Translation of a segment included in this Vedic literature “Âpastamba's Yagña-Paribhâshâ-Sûtras” was conducted by F. Max Muller which was related with the ‘General Rules of the Sacrifice’. ‘Yagña’ or sacrifice in Sutra I of this literature is stated as an act to offer or rather to surrender, i.e. ‘pruputti’ of a living or a non-living object to the God (Muller, 2004).
‘Yagña’ is made to the God or Goddess with the expectation to attain a reward in terms of blessings. These rewards have often been termed to be related with the ‘path to heaven’, prosperity or ‘samridhi’ and absolute enlightenment or ‘samyak-sambodhi’. The Sutras in “Âpastamba's Yagña-Paribhâshâ-Sûtras” reveal a variety of rituals to perform sacrifice in order to satisfy the worshiped God or Goddess. Rituals and objects for the ‘Yagña’ differ according to the God or Goddess and similarly the process also varies in each case. In the traditional art of Hinduism, the rituals of sacrifice also differed on the basis of the caste system, i.e. Brâhmana, Kshatriya, Vaishya and Sudra (Oldenberg, 1892).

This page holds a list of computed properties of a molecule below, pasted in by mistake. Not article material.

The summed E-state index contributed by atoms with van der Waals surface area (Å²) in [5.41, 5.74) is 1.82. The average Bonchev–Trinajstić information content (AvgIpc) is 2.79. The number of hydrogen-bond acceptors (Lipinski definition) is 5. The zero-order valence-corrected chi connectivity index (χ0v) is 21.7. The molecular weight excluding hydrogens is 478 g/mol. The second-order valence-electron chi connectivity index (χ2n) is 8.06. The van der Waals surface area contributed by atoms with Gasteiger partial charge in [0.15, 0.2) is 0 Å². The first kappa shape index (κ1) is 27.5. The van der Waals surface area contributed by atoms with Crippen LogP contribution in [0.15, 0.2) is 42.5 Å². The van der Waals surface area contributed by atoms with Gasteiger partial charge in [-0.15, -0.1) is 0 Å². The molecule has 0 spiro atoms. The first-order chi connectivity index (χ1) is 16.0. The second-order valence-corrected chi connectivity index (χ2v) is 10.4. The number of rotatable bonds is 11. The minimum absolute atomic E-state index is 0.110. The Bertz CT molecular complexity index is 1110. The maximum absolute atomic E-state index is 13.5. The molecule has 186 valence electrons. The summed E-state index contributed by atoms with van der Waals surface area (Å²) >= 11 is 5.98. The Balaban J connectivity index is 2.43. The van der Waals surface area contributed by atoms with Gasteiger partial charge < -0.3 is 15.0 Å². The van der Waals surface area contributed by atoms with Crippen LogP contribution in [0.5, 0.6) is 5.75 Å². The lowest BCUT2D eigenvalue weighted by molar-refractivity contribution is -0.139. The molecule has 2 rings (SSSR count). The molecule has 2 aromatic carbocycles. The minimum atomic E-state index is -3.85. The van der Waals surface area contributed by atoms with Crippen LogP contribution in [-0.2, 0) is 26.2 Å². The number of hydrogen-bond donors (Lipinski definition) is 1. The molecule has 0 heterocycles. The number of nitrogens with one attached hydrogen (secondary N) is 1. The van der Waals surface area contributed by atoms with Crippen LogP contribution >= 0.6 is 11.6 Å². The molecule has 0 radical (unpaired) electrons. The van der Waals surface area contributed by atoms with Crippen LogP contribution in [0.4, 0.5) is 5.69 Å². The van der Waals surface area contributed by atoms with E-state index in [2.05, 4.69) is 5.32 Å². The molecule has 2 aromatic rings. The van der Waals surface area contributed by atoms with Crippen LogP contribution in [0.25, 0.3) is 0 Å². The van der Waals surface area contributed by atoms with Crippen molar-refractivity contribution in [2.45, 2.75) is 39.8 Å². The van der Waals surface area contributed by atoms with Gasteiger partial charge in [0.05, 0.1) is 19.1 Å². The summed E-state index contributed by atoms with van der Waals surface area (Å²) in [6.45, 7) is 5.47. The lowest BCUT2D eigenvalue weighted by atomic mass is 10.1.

The importance of sacrifice and the raison d'etre of the ritual has also been explicitly defined in all the four main Vedas of Hindu Shastra, i.e. Rig, Yajur, Sama, and Atharva Vedas (Oldenberg, 1892). It is in this context that the Sutras mentioned in the literature had a significant impression on the society during the traditional period where Brahmanas and Kshatriyas were termed to be the higher castes possessing the rights to perform every kind of sacrifice and thus were referred to be better connected with the spiritual world in comparison to Vaisyas and Sudras. In relation to the influences of the rituals mentioned in the sutras on the Hindu society and from an ethical point of view it is quite apparent that “Apastamba's Yagna-Paribhasha-Sutras” played a crucial role in introducing hierarchical caste systems in the then Hindu society. On the similar context, in the “Grihya Sutras” of Gabhila in Kandika 5, it has been stated that a worshiper should even sacrifice a ‘black-cow’ or a ‘white-cow’ in order to please God and thus barricade the harms caused due to Asvattha, Palaksha, Nyagrodha, and Udumbara to the house. Notably, these are termed to be the favourite trees of Surya, Yama, Varuna, and Pragapati (Muller, 2004). The question that arises in this context relates to the issue where on one hand the religion tends to term cow as a sacred animal and similarly teaches to have mercy on every living creature on earth respecting them as the blessings and creations of God himself, the rituals of the same asks to sacrifice an animal. Concerning these issues, followers of other religions such as Budhists, Jains and Ajivikas have remarked the ritual of sacrifice to be a symbol of ‘ascetic practices’.